Subject: Re: foo_init()s in main() [was: CVS commit: src/sys]
To: Bill Studenmund <wrstuden@NetBSD.org>
From: Garrett D'Amore <email@example.com>
Date: 11/23/2005 20:37:27
Bill Studenmund wrote:
>On Thu, Nov 24, 2005 at 12:41:59AM +0100, Martin Husemann wrote:
>>On Wed, Nov 23, 2005 at 02:51:12PM -0800, Bill Studenmund wrote:
>>>My concern is that with some dependnecy orders, we can end
>>>up gobbling up a lot of kernel stack and blow it, whereas with another
>>>order order the exact same modules load with little stack.
>>I like the coded-dependency/init-at-first-use aproach. It also sounds
>>easy to implement without major changes in our tree, on a subsystem-
>>I don't think the kernel stack and unpredictable initialization call
>>stacks will be a big problem, since most initializations will happen
>>early at certain events
>How does that matter?
>The problem I was discussing was that A can trigger B can trigger C can
>trigger D. The only ways to prevent that are to: 1) not let dependency
>chains get that big, 2) manually call inits on some often-needed systems,
>or 3) sort them.
>The problem is we have from 8k to 16k of stack. That should be more than
>enough for one routine, and probably two. But if we nest a few routines
>and we already had a few routines in progress, we can run out.
>Sure, we aren't going to do this when we are in the bottom of some deep
>call path. But we can still smash the stack to bits.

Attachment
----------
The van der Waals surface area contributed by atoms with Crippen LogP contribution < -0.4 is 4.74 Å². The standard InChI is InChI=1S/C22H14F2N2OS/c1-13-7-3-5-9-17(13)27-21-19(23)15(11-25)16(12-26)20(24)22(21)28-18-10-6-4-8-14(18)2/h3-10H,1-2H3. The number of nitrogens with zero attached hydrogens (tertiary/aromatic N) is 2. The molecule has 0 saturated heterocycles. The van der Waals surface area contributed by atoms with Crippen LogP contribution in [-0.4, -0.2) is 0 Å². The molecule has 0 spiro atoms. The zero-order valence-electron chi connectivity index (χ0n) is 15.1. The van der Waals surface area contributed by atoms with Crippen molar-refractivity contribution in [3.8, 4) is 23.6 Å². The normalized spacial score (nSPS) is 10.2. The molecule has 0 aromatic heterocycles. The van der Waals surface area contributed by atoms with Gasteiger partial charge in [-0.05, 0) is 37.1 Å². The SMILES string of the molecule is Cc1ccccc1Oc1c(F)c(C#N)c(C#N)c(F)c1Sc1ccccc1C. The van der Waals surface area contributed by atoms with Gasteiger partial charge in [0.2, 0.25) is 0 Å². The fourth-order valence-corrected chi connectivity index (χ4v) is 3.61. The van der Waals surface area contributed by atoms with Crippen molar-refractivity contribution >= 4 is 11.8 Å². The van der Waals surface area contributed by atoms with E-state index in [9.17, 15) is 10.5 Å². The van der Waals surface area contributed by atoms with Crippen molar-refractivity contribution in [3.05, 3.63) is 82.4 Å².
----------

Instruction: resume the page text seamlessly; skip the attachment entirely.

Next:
>> - during outconfig (network driver attaches -> networking is initialized)
>> - during certain syscalls (mount_msdos initializes msdos file system)
>>and it can be pushed even further - like having IPv6 in the kernel but
>>not initializing it untill the first IPv6 route is added (or interface
>>address assigned; which then would, of course, cause link local addresses
>>to pop up on all interfaces). I'm not sure we want to go there, but
>>the flexibility sounds like a good think to have.
>I like the on-demand aspect of the above. I just don't think that gets us
>out of the way of worrying about nesting initialization.
As I suggested before, if the initialization is not done explicitly by
the caller, but rather by some master function that can walk the the
dependency tree by examining some dependency list "off the stack", then
it isn't a problem.
Let me give a concrete example:
A depends on B, B depends on C and on D, and D depends on E.
The first time someone tries to access "A", by some magic the kernel
discovers it needs to initialize A. But before it actually *calls* any
initialization in A, it looks at As dependency list and sees A needs B.
So then it looks it B's dependency list. Sees C and D are required,
This is tree walking without using a call stack or recursion. But you
might need a FIFO structure to keep track of where you were.
Or, the "satisfy dependents" routine can be recursive, because frankly
it never needs to go very deep. (The module initialization is always a
leaf routine.) Here's a sample call stack:
.. E already loaded
Notice that the meaty "init" routines are never nested. If you assume
that only a few bytes of stack space are needed for the recursion of
satisfy(), then the total overhead of the above stack is only a couple
of words larger than that needed by init().
And as I mentioned, if that still isn't enough stack space, you can
unroll the recursion and track the "stack" using a FIFO data structure
and normal iterative programming. (This moves the "stack" as it were,
into the heap.)
Garrett D'Amore http://www.tadpolecomputer.com/
Sr. Staff Engineer Extending the Power of 64-bit UNIX Computing
Tadpole Computer, Inc. Phone: (951) 325-2134